Two months after Microsoft withdrew support for Windows XP, the catastrophic wave of exploits that security experts predicted would quickly wash over the aged operating system have failed to materialize.
A simple hack of Windows XP tricks Microsoft's update service into delivering patches intended for a close cousin of the aged OS, potentially extending support for some components until 2019, a security researcher confirmed today.
Something like this has happened to everyone: The main office uses PCs but you go to another office, maybe a client, and they use Macs. Or you’re on vacation in another country and you want to check your email, so you go into an
Everybody knows about Microsoft ending Windows XP support, but most of the articles and bloggers are hitting on the wrong point. Microsoft could very well be putting the IT industry in danger of becoming heavily regulated by the...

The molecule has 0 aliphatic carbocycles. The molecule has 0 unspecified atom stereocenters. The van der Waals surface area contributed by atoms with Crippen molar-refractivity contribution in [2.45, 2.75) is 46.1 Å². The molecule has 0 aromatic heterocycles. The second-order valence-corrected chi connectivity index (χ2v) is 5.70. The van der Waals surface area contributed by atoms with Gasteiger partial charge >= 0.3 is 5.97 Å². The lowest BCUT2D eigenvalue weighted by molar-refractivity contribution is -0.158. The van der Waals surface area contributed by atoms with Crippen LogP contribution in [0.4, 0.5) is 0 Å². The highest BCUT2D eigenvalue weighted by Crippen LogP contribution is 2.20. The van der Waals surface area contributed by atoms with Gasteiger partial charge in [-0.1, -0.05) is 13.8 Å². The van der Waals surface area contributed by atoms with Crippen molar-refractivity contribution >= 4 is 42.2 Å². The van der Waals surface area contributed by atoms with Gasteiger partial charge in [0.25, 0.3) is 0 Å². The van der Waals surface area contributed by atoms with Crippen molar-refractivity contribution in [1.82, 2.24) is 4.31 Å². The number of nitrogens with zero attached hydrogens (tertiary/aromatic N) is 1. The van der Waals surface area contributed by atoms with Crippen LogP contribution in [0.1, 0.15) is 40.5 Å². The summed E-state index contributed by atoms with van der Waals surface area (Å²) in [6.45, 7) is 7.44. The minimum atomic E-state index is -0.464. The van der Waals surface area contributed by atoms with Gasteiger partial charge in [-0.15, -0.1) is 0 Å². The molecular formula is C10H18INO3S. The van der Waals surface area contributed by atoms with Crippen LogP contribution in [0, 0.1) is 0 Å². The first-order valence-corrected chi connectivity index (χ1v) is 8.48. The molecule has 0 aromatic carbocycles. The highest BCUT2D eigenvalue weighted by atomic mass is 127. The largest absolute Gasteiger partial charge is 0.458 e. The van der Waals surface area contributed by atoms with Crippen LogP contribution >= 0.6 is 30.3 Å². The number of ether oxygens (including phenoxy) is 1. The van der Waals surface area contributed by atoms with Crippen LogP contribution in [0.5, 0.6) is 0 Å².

You know that feeling, when you suddenly realize that you recently shopped at the store that was reported to have been the latest victim of a data breach, compromising millions of credit cards and customer records? As a customer,
Hackers will have at least one, perhaps as many as four, patches next week to investigate as they search for unfixed flaws in Windows XP, the 13-year-old operating system that Microsoft retired from support April 8.
As soon as Augmented Reality (AR) transitioned from the novelty game-o-sphere to real world applications, it’s piqued the interest of the business world. Awakened to the possibilities of how best to utilize visualization technology,
One of the big advantages Adobe Creative Cloud for teams offers over Adobe Creative Suite 6 perpetual software is the ability to continually innovate. With Creative Cloud, there's no more waiting 12-18 months for upgrade cycles.
Microsoft is trying to gauge the seriousness of a zero-day flaw in all Internet Explorer browsers from versions 6 through 11 and whether it warrants issuing an out-of-band fix before May's Patch Tuesday.